Organizations supporting the bill include Communications Workers of America, News Media for Open Government, News Media Alliance, Radio Television Digital News Association, National Press Photographers Association, MPA – The Association of Magazine Media, National Newspaper Association, News Leaders Association, Society of Professional Journalists, Professional Photographers of America, American Society of Media Photographers, National Association of Broadcasters, Reporters’ Committee for Freedom of the Press, North American Nature Photography Association, American Photographic Artists.

“The increasing threats and acts of violence against journalists are deeply alarming, and they need greater protection in order to do their jobs safely,” said Sen. Menéndez. “Our democracy and the American people rely on a free and independent press — a strong Fourth Estate — to keep the public informed and hold those in power accountable. Journalists perform a noble public service that the Framers understood was essential to a well-functioning democracy. We need to do more to ensure they can do their jobs effectively without fear of being hurt.”

The term Fourth Estate or fourth power refers to the press and news media both in the explicit capacity of advocacy and implicit ability to frame political issues. Though it is not formally recognized as a part of a political system, it wields significant indirect social influence.

https://en.wikipedia.org/wiki/Fourth_Estate

News Media for Open Government is a broad coalition of news media and journalism organizations working to establish, maintain, and strengthen laws and policies that preserve and protect the freedom of the press, a transparent and open government, and the free flow of information in the U.S. democratic society.

That organization provided the following opinions from leaders in its alliance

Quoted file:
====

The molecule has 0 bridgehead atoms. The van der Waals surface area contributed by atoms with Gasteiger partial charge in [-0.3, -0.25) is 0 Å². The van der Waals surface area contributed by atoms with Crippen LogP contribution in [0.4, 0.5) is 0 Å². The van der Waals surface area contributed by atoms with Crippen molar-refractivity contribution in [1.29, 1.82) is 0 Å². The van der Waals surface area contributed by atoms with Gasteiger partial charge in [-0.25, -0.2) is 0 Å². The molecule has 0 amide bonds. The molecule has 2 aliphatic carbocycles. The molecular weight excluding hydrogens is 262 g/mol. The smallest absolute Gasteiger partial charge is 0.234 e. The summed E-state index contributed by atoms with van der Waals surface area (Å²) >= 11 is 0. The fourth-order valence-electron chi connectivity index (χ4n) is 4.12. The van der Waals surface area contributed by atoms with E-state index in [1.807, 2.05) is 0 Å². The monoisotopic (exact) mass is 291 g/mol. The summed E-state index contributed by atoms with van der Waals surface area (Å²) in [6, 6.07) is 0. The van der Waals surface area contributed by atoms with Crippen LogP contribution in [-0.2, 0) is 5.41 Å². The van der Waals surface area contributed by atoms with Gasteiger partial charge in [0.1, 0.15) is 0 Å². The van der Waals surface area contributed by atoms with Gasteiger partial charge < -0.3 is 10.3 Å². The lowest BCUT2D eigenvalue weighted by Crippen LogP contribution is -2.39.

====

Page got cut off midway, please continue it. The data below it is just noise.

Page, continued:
Brigitte Schmidt Gwyn, President, and CEO of MPA – the Association of Magazine Media:

“MPA commends Senator Blumenthal, Senator Menéndez, and Congressman Swalwell for recognizing that journalists and publishers serve a vital role by keeping the public informed, and must be protected. The Journalist Protection Act will uphold the rights of the press, who sometimes face arrests, intimidation, and even outright violence. MPA stands with the sponsors of this important legislation in our commitment to defend First Amendment rights whenever they are threatened.”

Gordon Smith, President, and CEO, National Association of Broadcasters:

“As first informers of the events impacting our communities, it is essential that broadcast journalists be afforded the ability to report the news without harassment, intimidation, or assault. Alarmingly, there has been an increase in recent years in threats and violence against journalists that is counter to our nation’s commitment to a free press and threaten the very bedrock of our democracy. NAB thanks Senator Blumenthal, Senator Menéndez, and Congressman Swalwell for introducing the Journalist Protection Act that would help ensure journalists’ safety while reporting from the field.”

George Stanley, President, News Leaders Association:

“In the past year and a half, reporters throughout our nation have been attacked for simply doing their constitutionally protected jobs to preserve our democratic republic. This is unprecedented and cannot stand in the United States, a beacon of freedom. NLA appreciates the efforts of Senator Blumenthal, Senator Menéndez, and Representative Swalwell in sponsoring the Journalist Protection Act, and we hope a bipartisan coalition in Congress moves quickly to approve it.”